September 5, 2014 / 10:46 AM / 3 years ago

European shares dip after ECB rally; eyes on U.S. payrolls

* FTSEurofirst 300 down 0.6 pct, dips from 6-1/2 yr high

* Index set to post fourth weekly gain in a row

* Focus on U.S. jobs data at 1230 GMT

* Citi sees stocks as ‘super cheap’ relative to credit

By Francesco Canepa

LONDON, Sept 5 (Reuters) - European stocks fell on Friday as traders cashed in on recent gains, fuelled by fresh monetary stimulus in Europe, and awaited U.S. jobs data for insight on growth and future interest rates in the world’s largest economy.

After a surprise rate cut and other easing measures from the European Central bank on Thursday, the focus shifted to the outlook across the Atlantic, with investors weighing the prospect of stronger economic growth against the chance of early monetary tightening by the Federal Reserve.

Economists predict that nonfarm payrolls, due at 1230 GMT, increased 225,000 last month, according to a Reuters survey. That would mark the seventh straight of U.S. job expansion above 200,000 jobs - a stretch last witnessed in 1997.

Should employment meet expectations it would add to recent bullish data, though solid jobs growth alone would not be enough to persuade the Fed to move early on rates.

“If there’s a slight undershoot in the jobs number then the market might choose to use that an excuse to take money out,” Mike Franklin, investment strategist at Beaufort Securities, said.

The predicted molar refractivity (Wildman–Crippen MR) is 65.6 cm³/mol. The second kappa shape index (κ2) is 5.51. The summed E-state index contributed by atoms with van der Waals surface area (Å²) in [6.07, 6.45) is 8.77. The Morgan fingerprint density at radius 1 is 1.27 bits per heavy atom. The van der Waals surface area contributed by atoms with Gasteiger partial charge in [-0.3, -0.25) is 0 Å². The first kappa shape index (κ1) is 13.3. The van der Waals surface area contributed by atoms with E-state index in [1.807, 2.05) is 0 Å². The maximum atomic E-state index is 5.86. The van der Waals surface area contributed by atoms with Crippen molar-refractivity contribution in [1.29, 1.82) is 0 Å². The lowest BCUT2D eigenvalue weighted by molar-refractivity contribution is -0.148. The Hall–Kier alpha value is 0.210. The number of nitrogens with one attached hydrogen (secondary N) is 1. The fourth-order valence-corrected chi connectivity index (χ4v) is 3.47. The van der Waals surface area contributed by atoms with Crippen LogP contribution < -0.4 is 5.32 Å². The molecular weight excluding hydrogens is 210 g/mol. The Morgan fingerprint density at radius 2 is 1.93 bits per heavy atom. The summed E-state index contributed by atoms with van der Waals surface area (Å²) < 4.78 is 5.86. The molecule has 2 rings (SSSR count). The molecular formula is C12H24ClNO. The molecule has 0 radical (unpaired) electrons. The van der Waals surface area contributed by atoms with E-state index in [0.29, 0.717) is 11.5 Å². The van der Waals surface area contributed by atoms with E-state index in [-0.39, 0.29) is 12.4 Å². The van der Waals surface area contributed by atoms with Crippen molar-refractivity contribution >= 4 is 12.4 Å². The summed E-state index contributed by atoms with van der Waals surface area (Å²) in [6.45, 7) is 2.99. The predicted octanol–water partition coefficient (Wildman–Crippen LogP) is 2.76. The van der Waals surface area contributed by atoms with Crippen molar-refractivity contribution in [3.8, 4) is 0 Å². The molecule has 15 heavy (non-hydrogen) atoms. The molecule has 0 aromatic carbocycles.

At 1024 GMT, the FTSEurofirst 300 index of top European shares was down 0.6 percent at 1,392.81 points, retreating from a 6-1/2 year high hit in the previous session but still set to record its fourth consecutive weekly gain.

Despite the day’s dip, Judith Danan, head of sales trading at CMC Markets France, said clients were strong buyers of France’s CAC 40, Spain’s IBEX and Italy’s MIB .

“The market is cheering the new ECB measures. That said, there’s no guarantee that this will be enough to boost the euro zone economy. It’s going to take time to measure the impact on consumer spending and capital expenditure,” she said.

In the longer term, Jonathan Stubbs, equity strategist at Citi, saw further gains in European stocks.

“European equities have returned 8 percent so far this year, recovering strongly from the recent summer sell-off as bad news - weaker macro data - has quickly become good news - more ECB liquidity,” he wrote in a note.

“European equities are... no longer cheap in absolute terms, but still super cheap relative to other asset classes, such as credit.”

As indexes moved in a tight range, private bank Julius Baer rose 1.4 percent in brisk volume as UBS upgraded the stock to “buy” from “neutral” while making the reverse change on larger rival Credit Suisse, down 1.5 percent.

Europe bourses in 2014:

Asset performance in 2014:

Today’s European research round-up

Additional reporting by Blaise Robinson in Paris; editing by John Stonestreet

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